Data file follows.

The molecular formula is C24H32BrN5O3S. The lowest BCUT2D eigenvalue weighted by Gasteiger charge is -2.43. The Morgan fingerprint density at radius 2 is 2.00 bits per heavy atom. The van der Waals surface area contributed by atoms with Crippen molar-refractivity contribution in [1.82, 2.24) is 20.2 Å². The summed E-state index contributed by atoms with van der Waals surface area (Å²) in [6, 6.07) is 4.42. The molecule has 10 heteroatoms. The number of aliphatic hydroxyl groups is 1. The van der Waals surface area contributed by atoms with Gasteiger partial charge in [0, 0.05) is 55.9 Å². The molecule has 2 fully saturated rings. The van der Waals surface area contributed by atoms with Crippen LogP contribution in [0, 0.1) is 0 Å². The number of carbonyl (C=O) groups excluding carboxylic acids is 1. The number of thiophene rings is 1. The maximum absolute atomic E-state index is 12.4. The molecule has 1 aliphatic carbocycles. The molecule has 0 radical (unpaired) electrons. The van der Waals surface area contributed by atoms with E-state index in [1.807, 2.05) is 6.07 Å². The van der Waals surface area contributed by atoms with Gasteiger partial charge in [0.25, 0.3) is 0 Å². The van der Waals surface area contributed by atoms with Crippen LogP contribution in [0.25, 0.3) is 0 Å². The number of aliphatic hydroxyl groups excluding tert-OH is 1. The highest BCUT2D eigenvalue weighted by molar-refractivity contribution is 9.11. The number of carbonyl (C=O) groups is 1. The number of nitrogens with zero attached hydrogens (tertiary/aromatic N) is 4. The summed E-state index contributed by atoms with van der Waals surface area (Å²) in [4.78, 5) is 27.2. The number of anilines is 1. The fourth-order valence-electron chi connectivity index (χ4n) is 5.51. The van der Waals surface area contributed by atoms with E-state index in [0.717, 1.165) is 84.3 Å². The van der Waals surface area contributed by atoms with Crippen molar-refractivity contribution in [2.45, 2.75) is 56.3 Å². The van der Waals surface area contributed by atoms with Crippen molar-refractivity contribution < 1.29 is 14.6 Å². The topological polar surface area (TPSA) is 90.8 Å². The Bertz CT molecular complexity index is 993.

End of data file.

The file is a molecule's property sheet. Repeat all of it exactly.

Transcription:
The molecular formula is C24H32BrN5O3S. The lowest BCUT2D eigenvalue weighted by Gasteiger charge is -2.43. The Morgan fingerprint density at radius 2 is 2.00 bits per heavy atom. The van der Waals surface area contributed by atoms with Crippen molar-refractivity contribution in [1.82, 2.24) is 20.2 Å². The summed E-state index contributed by atoms with van der Waals surface area (Å²) in [6, 6.07) is 4.42. The molecule has 10 heteroatoms. The number of aliphatic hydroxyl groups is 1. The van der Waals surface area contributed by atoms with Gasteiger partial charge in [0, 0.05) is 55.9 Å². The molecule has 2 fully saturated rings. The van der Waals surface area contributed by atoms with Crippen LogP contribution in [0, 0.1) is 0 Å². The number of carbonyl (C=O) groups excluding carboxylic acids is 1. The number of thiophene rings is 1. The maximum absolute atomic E-state index is 12.4. The molecule has 1 aliphatic carbocycles. The molecule has 0 radical (unpaired) electrons. The van der Waals surface area contributed by atoms with E-state index in [1.807, 2.05) is 6.07 Å². The van der Waals surface area contributed by atoms with Gasteiger partial charge in [0.25, 0.3) is 0 Å². The van der Waals surface area contributed by atoms with Crippen LogP contribution in [0.25, 0.3) is 0 Å². The number of aliphatic hydroxyl groups excluding tert-OH is 1. The highest BCUT2D eigenvalue weighted by molar-refractivity contribution is 9.11. The number of carbonyl (C=O) groups is 1. The number of nitrogens with zero attached hydrogens (tertiary/aromatic N) is 4. The summed E-state index contributed by atoms with van der Waals surface area (Å²) in [4.78, 5) is 27.2. The number of anilines is 1. The fourth-order valence-electron chi connectivity index (χ4n) is 5.51. The van der Waals surface area contributed by atoms with E-state index in [0.717, 1.165) is 84.3 Å². The van der Waals surface area contributed by atoms with Crippen molar-refractivity contribution in [2.45, 2.75) is 56.3 Å². The van der Waals surface area contributed by atoms with Crippen molar-refractivity contribution < 1.29 is 14.6 Å². The topological polar surface area (TPSA) is 90.8 Å². The Bertz CT molecular complexity index is 993.